This series of posts is a slightly
extended version of an article that appeared in the July 2011 issue of Managing
Partner magazine. To download a PDF of the published version of my article,
Problems like the ones described
last week could be reduced or eliminated by focusing on the eight key issues in
legal project management described in my book, The Legal Project Management Quick
It all starts with clearly defining
the scope of the work at the outset - what is included in the budget and what
is not. Planning and managing the budget is important as the project
proceeds, as is negotiating a change of scope when issues first become
apparent, rather than waiting until the end of a matter and just sending a
However, legal project
management requires fundamental changes in the ways lawyers do
business. Change is difficult for anyone, and it is especially
challenging for lawyers who have developed strong habits over several
decades. As Richard Susskind noted in his widely quoted book The End of Lawyers?,
"It is not easy to convince a group of millionaires...that their business model
is wrong."  But the environment is changing and lawyers must adapt.
Firms are now experimenting with a
variety of techniques to introduce project management. The key word in
that sentence is "experimenting." Lawyers would prefer to act based on
solid precedents, models that have been proven their worth over decades.
But legal project management is a brand new field, and those who wait decades
to apply it do so at their own risk.
When lawyers begin considering what
to do, they often start the discussion with the approaches that have been most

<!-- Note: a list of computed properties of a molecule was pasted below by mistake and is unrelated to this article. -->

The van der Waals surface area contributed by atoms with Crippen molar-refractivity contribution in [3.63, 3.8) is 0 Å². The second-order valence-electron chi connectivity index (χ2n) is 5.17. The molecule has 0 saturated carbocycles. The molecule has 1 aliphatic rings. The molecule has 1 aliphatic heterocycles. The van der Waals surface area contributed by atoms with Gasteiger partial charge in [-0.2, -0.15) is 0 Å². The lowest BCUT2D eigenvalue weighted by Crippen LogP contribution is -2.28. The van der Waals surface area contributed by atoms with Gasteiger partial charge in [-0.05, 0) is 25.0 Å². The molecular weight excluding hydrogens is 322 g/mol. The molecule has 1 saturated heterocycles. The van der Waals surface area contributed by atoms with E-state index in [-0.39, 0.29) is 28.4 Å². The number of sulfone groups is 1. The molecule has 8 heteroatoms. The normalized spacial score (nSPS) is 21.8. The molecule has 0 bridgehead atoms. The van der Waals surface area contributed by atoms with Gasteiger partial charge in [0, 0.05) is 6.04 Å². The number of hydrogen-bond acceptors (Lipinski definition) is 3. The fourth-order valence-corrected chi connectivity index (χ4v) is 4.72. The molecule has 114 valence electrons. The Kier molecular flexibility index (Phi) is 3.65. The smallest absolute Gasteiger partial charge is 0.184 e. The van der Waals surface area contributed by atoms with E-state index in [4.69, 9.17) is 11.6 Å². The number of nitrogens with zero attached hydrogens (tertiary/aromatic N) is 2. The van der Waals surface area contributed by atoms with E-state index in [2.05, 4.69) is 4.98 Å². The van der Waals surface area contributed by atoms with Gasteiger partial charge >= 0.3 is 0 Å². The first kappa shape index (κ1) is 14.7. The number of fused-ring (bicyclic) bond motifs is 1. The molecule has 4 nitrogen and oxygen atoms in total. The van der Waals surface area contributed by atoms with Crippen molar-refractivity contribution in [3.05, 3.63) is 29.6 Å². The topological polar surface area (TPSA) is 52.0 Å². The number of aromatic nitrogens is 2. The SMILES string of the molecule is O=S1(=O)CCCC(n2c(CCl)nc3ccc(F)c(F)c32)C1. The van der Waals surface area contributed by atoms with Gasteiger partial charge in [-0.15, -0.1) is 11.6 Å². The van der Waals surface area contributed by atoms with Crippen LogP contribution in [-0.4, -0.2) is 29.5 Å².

widely publicized, such as Seyfarth Shaw's use of Six Sigma and Lean.
According to Seyfarth's web page: "With more than 100 projects
executed [we have] applied SeyfarthLean in every practice
throughout the firm to deliver quality and efficiency that also delivered
client cost savings ranging from 15-50%."
While the results have been
impressive, Lean is not the best place for most firms to start because it is
such an expensive way to go. According to an April 2010 American Lawyer article,
"Seyfarth has spent over $3 million to date administering and training
workers...and budgets $200,000 - $500,000 annually for such costs." 
Similarly, Eversheds has been widely recognized for the success it has achieved
through massive project management training programs and software
systems. But they have spent even more: over £10 million, according to Eversheds' web page.
This series will conclude next week.
Read more on the Legal Business
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us through our corporate
 Susskind, Richard, The End of
Lawyers?, (Oxford University Press, 2009), 280.
 Levine, D.M., "Leap of Faith." American
Lawyer, 1 April 2010